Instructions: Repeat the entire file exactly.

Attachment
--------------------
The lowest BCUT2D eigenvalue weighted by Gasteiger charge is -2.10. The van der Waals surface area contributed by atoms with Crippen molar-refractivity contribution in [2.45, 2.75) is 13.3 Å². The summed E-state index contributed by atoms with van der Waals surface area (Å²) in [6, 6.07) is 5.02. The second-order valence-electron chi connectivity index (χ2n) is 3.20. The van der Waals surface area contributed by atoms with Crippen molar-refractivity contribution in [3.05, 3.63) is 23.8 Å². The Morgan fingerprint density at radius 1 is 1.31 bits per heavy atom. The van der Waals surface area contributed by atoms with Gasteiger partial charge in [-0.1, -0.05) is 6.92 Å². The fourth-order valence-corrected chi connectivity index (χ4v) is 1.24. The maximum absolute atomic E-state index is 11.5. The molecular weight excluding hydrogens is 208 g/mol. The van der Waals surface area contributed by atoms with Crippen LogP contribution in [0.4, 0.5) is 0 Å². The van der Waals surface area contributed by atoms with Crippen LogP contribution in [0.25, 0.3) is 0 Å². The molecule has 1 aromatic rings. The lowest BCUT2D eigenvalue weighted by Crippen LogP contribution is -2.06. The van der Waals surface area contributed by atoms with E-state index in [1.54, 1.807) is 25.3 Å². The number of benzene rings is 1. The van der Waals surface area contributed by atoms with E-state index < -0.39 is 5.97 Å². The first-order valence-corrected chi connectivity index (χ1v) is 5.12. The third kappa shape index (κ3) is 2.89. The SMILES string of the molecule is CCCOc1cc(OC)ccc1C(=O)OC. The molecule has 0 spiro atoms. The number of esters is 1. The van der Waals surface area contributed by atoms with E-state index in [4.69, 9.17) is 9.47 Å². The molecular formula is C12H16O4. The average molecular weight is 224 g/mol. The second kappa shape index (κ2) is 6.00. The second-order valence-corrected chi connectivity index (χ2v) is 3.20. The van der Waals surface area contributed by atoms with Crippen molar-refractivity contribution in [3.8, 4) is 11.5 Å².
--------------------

The lowest BCUT2D eigenvalue weighted by Gasteiger charge is -2.10. The van der Waals surface area contributed by atoms with Crippen molar-refractivity contribution in [2.45, 2.75) is 13.3 Å². The summed E-state index contributed by atoms with van der Waals surface area (Å²) in [6, 6.07) is 5.02. The second-order valence-electron chi connectivity index (χ2n) is 3.20. The van der Waals surface area contributed by atoms with Crippen molar-refractivity contribution in [3.05, 3.63) is 23.8 Å². The Morgan fingerprint density at radius 1 is 1.31 bits per heavy atom. The van der Waals surface area contributed by atoms with Gasteiger partial charge in [-0.1, -0.05) is 6.92 Å². The fourth-order valence-corrected chi connectivity index (χ4v) is 1.24. The maximum absolute atomic E-state index is 11.5. The molecular weight excluding hydrogens is 208 g/mol. The van der Waals surface area contributed by atoms with Crippen LogP contribution in [0.4, 0.5) is 0 Å². The van der Waals surface area contributed by atoms with Crippen LogP contribution in [0.25, 0.3) is 0 Å². The molecule has 1 aromatic rings. The lowest BCUT2D eigenvalue weighted by Crippen LogP contribution is -2.06. The van der Waals surface area contributed by atoms with E-state index in [1.54, 1.807) is 25.3 Å². The number of benzene rings is 1. The van der Waals surface area contributed by atoms with E-state index < -0.39 is 5.97 Å². The first-order valence-corrected chi connectivity index (χ1v) is 5.12. The third kappa shape index (κ3) is 2.89. The SMILES string of the molecule is CCCOc1cc(OC)ccc1C(=O)OC. The molecule has 0 spiro atoms. The number of esters is 1. The van der Waals surface area contributed by atoms with E-state index in [4.69, 9.17) is 9.47 Å². The molecular formula is C12H16O4. The average molecular weight is 224 g/mol. The second kappa shape index (κ2) is 6.00. The second-order valence-corrected chi connectivity index (χ2v) is 3.20. The van der Waals surface area contributed by atoms with Crippen molar-refractivity contribution in [3.8, 4) is 11.5 Å².